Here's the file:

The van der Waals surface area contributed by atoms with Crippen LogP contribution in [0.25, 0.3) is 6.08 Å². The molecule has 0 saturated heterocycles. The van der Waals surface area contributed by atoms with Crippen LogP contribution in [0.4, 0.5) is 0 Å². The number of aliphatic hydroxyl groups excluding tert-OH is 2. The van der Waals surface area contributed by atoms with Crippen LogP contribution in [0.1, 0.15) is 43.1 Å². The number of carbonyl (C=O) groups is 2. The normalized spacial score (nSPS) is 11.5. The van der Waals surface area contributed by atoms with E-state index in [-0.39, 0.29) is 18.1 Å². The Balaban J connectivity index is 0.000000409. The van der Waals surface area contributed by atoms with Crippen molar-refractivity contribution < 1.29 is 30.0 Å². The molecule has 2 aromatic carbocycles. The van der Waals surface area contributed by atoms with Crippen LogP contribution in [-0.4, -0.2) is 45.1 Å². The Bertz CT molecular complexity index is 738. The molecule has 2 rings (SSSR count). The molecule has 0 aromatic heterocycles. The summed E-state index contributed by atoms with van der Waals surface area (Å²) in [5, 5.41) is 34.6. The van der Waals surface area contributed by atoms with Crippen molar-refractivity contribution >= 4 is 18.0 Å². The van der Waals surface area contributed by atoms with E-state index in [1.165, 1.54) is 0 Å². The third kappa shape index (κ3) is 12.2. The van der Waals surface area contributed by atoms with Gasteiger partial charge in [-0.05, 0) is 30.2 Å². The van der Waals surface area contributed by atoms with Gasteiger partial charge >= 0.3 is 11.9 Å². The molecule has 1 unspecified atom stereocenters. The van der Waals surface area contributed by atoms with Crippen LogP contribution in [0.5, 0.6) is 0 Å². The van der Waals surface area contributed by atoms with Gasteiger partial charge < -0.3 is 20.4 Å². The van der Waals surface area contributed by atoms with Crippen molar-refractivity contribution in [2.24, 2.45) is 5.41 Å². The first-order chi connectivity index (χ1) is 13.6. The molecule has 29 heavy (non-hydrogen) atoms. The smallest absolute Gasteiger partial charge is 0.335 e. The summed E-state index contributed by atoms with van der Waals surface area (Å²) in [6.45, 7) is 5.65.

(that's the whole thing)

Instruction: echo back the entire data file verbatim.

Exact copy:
The van der Waals surface area contributed by atoms with Crippen LogP contribution in [0.25, 0.3) is 6.08 Å². The molecule has 0 saturated heterocycles. The van der Waals surface area contributed by atoms with Crippen LogP contribution in [0.4, 0.5) is 0 Å². The number of aliphatic hydroxyl groups excluding tert-OH is 2. The van der Waals surface area contributed by atoms with Crippen LogP contribution in [0.1, 0.15) is 43.1 Å². The number of carbonyl (C=O) groups is 2. The normalized spacial score (nSPS) is 11.5. The van der Waals surface area contributed by atoms with E-state index in [-0.39, 0.29) is 18.1 Å². The Balaban J connectivity index is 0.000000409. The van der Waals surface area contributed by atoms with Crippen molar-refractivity contribution < 1.29 is 30.0 Å². The molecule has 2 aromatic carbocycles. The van der Waals surface area contributed by atoms with Crippen LogP contribution in [-0.4, -0.2) is 45.1 Å². The Bertz CT molecular complexity index is 738. The molecule has 2 rings (SSSR count). The molecule has 0 aromatic heterocycles. The summed E-state index contributed by atoms with van der Waals surface area (Å²) in [5, 5.41) is 34.6. The van der Waals surface area contributed by atoms with Crippen molar-refractivity contribution >= 4 is 18.0 Å². The van der Waals surface area contributed by atoms with E-state index in [1.165, 1.54) is 0 Å². The third kappa shape index (κ3) is 12.2. The van der Waals surface area contributed by atoms with Gasteiger partial charge in [-0.05, 0) is 30.2 Å². The van der Waals surface area contributed by atoms with Gasteiger partial charge >= 0.3 is 11.9 Å². The molecule has 1 unspecified atom stereocenters. The van der Waals surface area contributed by atoms with Crippen LogP contribution in [0.5, 0.6) is 0 Å². The van der Waals surface area contributed by atoms with Gasteiger partial charge < -0.3 is 20.4 Å². The van der Waals surface area contributed by atoms with Crippen molar-refractivity contribution in [2.24, 2.45) is 5.41 Å². The first-order chi connectivity index (χ1) is 13.6. The molecule has 29 heavy (non-hydrogen) atoms. The smallest absolute Gasteiger partial charge is 0.335 e. The summed E-state index contributed by atoms with van der Waals surface area (Å²) in [6.45, 7) is 5.65.